‘Waiting To Become A Mom’ By Tomi Akitunde
“We all have a story to share when it comes to our struggle to build a family. Do you know how much power our stories have? They can change policies, make someone realize they are not alone, and can erase the stigmas and biases so many of us face.” In honor of National Infertility Awareness Week®, we’re sharing Tomi Akitunde’s story.
I didn’t think about marriage or children until I met my husband Scott in 2013. Or I did, but as eventual inevitabilities. The sun rises in the east, it sets in the west, and I’ll probably be someone’s wife and mother one day.
We talked about our children…as if they were already here.
Unlike becoming a journalist or moving to New York, being “someone’s wife and mom” weren’t goals I had and they weren’t honorifics I thought I would have to work hard to receive. They would just be milestones I would reach whenever I was supposed to reach them, like getting boobs or growing a few more inches.
I thought of Scott as a father before I ever thought of myself as a mother. When we first started dating I had a vision that’s so clear, sometimes it feels like a memory: He was walking toward the corner outside my first New York apartment, heading toward the bodega, with an about 3-year-old boy on his shoulders. I could only see their backs, but I knew they were mine. My husband carrying our son.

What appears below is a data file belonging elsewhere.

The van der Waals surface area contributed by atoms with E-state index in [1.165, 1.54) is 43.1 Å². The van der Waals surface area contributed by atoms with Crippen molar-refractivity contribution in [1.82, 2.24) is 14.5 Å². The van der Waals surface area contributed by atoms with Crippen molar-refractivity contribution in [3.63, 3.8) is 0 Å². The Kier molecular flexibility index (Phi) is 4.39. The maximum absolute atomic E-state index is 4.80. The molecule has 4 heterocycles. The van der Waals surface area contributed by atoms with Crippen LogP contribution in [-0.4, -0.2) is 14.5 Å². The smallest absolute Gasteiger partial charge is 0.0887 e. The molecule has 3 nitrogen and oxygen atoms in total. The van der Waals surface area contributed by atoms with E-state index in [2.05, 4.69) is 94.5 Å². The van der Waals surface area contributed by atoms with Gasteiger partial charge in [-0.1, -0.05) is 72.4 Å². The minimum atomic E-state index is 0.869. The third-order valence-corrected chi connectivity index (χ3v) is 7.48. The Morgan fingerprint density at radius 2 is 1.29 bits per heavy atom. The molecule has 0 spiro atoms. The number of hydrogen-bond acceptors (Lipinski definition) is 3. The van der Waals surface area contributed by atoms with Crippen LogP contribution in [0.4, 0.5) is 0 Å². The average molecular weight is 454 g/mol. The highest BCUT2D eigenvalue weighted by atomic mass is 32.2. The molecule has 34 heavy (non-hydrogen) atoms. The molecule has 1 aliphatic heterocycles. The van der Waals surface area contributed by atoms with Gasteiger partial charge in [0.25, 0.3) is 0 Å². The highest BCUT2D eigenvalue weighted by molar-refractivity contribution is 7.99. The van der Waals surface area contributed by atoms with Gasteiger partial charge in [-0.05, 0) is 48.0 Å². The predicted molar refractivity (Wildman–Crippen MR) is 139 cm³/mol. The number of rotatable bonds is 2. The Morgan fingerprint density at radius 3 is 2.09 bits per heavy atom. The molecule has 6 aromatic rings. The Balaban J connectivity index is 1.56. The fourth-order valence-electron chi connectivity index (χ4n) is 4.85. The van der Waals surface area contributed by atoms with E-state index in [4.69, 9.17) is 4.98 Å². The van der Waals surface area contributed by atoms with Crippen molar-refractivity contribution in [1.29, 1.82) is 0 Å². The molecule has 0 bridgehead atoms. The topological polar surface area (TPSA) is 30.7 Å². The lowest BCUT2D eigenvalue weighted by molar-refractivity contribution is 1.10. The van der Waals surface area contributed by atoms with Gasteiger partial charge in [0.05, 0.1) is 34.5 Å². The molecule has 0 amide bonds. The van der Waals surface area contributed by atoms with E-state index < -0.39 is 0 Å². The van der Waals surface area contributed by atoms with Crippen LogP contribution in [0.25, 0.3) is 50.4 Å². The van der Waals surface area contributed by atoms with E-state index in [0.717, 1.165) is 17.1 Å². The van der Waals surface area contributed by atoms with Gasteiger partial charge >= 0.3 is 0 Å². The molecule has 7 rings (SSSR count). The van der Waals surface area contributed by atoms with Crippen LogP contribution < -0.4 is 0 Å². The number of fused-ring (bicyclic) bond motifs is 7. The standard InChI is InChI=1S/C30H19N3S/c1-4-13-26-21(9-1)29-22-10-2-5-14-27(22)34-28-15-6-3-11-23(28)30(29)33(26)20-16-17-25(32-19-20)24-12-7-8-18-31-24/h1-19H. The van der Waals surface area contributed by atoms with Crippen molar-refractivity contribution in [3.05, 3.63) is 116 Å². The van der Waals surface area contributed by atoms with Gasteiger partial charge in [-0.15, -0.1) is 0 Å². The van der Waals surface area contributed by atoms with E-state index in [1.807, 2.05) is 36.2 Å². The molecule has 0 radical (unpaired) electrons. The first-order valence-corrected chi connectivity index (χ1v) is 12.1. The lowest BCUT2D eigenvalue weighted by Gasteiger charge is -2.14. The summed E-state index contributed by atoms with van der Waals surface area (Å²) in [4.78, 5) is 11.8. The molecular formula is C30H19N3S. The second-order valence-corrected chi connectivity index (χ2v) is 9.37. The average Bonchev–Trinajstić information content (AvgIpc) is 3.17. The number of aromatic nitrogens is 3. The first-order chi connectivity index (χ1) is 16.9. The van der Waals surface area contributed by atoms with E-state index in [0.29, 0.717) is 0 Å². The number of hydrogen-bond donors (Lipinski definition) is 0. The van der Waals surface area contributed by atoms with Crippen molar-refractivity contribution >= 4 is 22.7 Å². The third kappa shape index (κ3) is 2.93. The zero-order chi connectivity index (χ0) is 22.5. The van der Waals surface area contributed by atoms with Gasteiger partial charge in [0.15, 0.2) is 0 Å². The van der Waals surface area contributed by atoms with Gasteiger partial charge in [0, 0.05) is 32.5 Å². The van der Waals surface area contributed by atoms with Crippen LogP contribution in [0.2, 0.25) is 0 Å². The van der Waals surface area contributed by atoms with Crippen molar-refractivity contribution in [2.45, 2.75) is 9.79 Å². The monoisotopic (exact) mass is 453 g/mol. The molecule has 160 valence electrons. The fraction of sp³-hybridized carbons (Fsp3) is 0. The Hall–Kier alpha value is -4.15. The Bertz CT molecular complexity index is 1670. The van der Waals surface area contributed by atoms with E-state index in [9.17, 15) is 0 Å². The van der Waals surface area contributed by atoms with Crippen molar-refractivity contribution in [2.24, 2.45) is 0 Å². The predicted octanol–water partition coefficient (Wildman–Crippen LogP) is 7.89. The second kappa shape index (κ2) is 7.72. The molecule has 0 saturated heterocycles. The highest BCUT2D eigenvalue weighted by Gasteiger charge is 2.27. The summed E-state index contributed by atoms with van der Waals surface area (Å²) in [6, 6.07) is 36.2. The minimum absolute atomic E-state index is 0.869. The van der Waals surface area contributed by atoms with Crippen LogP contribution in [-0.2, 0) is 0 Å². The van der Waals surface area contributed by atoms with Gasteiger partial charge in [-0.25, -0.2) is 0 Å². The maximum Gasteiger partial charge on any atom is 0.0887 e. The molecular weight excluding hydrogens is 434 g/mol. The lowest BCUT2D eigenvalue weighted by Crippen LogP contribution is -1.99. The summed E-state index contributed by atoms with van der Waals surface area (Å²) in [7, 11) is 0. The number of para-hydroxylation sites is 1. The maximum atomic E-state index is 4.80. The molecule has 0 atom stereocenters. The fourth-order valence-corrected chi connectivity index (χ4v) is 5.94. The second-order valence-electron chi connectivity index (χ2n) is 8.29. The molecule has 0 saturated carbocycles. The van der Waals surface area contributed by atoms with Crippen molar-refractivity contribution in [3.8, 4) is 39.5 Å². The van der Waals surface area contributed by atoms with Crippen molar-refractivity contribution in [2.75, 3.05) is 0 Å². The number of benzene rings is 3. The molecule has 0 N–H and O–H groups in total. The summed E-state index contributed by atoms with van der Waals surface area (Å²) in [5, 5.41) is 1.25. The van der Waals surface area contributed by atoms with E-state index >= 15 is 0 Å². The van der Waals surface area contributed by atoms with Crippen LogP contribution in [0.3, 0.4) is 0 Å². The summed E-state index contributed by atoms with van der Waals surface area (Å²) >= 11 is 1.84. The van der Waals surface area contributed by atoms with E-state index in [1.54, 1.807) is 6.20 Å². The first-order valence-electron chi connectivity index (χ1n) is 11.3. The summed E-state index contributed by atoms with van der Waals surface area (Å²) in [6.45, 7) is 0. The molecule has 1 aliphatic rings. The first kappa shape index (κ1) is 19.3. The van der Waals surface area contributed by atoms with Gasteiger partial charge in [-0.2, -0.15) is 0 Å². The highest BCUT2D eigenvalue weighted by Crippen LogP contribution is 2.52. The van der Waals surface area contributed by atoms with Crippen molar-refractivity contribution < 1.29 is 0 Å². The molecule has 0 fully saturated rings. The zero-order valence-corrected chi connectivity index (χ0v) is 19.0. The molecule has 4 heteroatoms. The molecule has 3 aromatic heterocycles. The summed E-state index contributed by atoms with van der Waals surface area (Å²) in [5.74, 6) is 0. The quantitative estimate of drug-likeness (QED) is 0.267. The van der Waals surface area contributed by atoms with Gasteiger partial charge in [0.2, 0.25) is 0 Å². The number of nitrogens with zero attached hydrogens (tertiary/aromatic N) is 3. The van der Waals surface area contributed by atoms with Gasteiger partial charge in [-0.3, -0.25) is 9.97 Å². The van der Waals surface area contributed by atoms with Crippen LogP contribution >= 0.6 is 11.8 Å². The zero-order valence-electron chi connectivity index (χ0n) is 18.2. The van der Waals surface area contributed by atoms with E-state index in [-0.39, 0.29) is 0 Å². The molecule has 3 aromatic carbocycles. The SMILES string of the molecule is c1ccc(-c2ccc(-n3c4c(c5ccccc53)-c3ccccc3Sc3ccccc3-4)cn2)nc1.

I can’t remember when I could start hearing my biological clock ticking, but that shit got real loud in my early 30s. I would cry when I saw mothers and fathers loving on their babies in commercials, I would cry when I saw children abandoned or abused. (“Who would do that?” I would sob into Scott’s chest. “How could somebody hurt a child? Should we start fostering kids?!”)
We talked about our children—three, two boys and one girl, just like my family—as if they were already here. We knew their names and had hopes for the type of family culture we’d build with them: reading books and watching old-school cartoons; Shabbat dinners every Friday night and trips to Lagos, Nigeria and Kansas City, Missouri so they could connect with their Jewish and Nigerian heritages.
I cooed at babies in a way most people reserve for viral videos of unlikely animal friendships and puppies who haven’t grown into their paws yet. Facebook and Instagram must’ve caught on because the sponsored ads on my personal accounts went from fast-fashion dresses to strollers, breast pumps, and cribs. I created an Instagram collection and Gmail label called “Frieki Baby” and “Baby Frieki” respectively (a nod to our relationship portmanteau Friekitunde) to house posts and articles about sleep training and registry must-haves that had no relevance to me at the moment, but I knew one day would.
I was 32 when we got married. We had a plan: Enjoy it just being the two of us for a year, and then start trying. At that point, I wasn’t so removed from the idea of motherhood.
After a few years of working on mater mea and hearing stories from women like Rhonda Ross, Takiema Bunche Smith, and Tori Johnson-Jones, I saw viable pregnancies and births as the miracles they actually are. I also knew that my medical history of fibroids and my mother’s own experiences with miscarriages might affect my ability to get pregnant and/or carry a pregnancy to full term.
I swooned at the significance and got real corny, y’all—How beautiful would it be to find out our love created a new extension of our love on this day of LOVE?!?!
I Googled early pregnancy symptoms and was convinced each one had me written all over it. We recorded a video to capture our Valentine’s Day Eve excitement, but hours later discovered my period was just on CP Time that month.